Employees at Meditech feel sense of camaraderie

Michael Holtzman

Meditech’s atmosphere of camaraderie comes across in casual conversation and direct interviews at the international software company serving the health care industry that on paper may look like a corporate giant.

For the past 2½ years, roughly 60 people have worked on different shifts next door to where Medical Information Technology Inc. opened its much-heralded new building a few weeks ago at 101 Martine St.

Lou Gunning of Fall River, a manager of client services, raved about the retention of that 60-person work force — hired in the first couple of months — during the temporary period Meditech used the Advanced Technology Manufacturing Center.

“Why did two people leave?” Phil Polimeno, director of technology and recruiting, asked with a half-smile. “I don’t know. They didn’t work for me,” Gunning retorted.

He did add that two of the 60 didn’t actually leave: one transferred to another Meditech facility.

Meditech has 2,700 employees at its clustered sites in, Westwood, Canton, Framingham and Norwood.

“It’s like the best job I’ve ever worked in my life,” said Marie Moniz of Fairhaven, who joined the company five months ago.

For 14 years, Moniz worked as a clinical secretary at hospitals in Fall River. She graduated from Bristol Community College as a computer programmer just a week ago.

“When I heard Meditech was moving to Fall River, I couldn’t wait,” Moniz, 42, said.

She participated in the first class the University of Massachusetts Dartmouth held where Meditech taught its self-designed MAGIC software programming.

Meditech offered three classes over five weeks and hired 10 of those students, about a third of those applying for jobs, Gunning said.

“She was top in the class, so I hired her,” he said of Moniz.

She works as part of an interface group helping customers integrate vendor products.

At the hospitals she previously worked, Moniz used the Meditech software she’s now teaching others to use.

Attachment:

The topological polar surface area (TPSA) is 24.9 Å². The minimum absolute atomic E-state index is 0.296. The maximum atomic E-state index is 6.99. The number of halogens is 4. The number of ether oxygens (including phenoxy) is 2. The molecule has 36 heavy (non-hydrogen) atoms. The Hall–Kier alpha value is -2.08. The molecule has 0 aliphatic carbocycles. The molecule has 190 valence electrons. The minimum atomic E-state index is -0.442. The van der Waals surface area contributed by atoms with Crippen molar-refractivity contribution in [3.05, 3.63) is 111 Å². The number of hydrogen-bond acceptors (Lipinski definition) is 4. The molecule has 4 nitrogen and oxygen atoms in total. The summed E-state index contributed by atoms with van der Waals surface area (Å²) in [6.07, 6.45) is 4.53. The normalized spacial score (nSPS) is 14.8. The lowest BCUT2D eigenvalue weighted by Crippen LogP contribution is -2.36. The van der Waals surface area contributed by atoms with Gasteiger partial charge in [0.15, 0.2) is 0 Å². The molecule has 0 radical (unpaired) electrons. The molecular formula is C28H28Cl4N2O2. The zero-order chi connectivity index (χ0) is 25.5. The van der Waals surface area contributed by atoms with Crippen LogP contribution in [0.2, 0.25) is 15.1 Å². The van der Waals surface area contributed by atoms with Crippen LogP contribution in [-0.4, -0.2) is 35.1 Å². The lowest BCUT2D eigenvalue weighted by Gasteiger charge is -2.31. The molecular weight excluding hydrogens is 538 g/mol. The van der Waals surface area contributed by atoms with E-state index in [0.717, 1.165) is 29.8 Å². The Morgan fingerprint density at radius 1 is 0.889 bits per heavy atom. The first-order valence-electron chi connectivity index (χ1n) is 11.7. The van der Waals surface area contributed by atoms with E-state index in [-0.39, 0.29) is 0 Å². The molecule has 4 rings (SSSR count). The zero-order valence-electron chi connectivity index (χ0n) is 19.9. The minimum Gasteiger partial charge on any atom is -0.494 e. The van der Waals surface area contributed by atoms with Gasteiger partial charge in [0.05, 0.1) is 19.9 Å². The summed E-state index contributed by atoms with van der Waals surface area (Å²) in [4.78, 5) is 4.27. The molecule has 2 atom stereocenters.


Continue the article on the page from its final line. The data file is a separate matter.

“I’m trying to learn everything I possibly can,” Moniz said. “Once I do, maybe I can be a mentor and help the next person.”

Paula Katon of Somerset also worked in the health care field when hired at the ATMC.

That was shortly after Meditech set up shop.

She’d been a registered nurse for nearly 20 years. Now, she’s an application specialist trouble-shooting software problems for Health Care of America, one of Meditech’s largest clients, which manages more than 200 hospitals nationally.

“It is helpful because it’s all medical software we sell and support. This was a great transition for me,” Katon said.

She emphasized how “from the beginning there was a lot of training and support” and that co-workers “come from all walks of life, not necessarily computer science backgrounds.”

Overlooking the four stories of glass walls facing South Watuppa Pond — like everyone working at this artful SouthCoast building — Katon said, “It’s a beautiful work environment. My co-workers are very encouraging. We really work together.

“Another big plus,” she said, “is it’s close to home for me.”

“It’s not where their (work) life started,” Gunning said of the two women. “They both were able to make the transition and both are doing very well.”

Gunning, who lived for nearly 20 years in Somerset before moving five years ago to Fall River, also knows a bit about those transitions.

He came to Meditech 19 years ago, working his way up the ranks to become a client services manager. His resume included a computer science degree, which helped. His prior job, however, was working at a religious nonprofit agency.

Moniz, asked to describe her new workplace, quickly responded, “It’s beautiful. It’s wonderful.”

How long does she expect to stick with her job?

“‘Till I retire,” she said.

E-mail Michael Holtzman at mholtzman@heraldnews.com.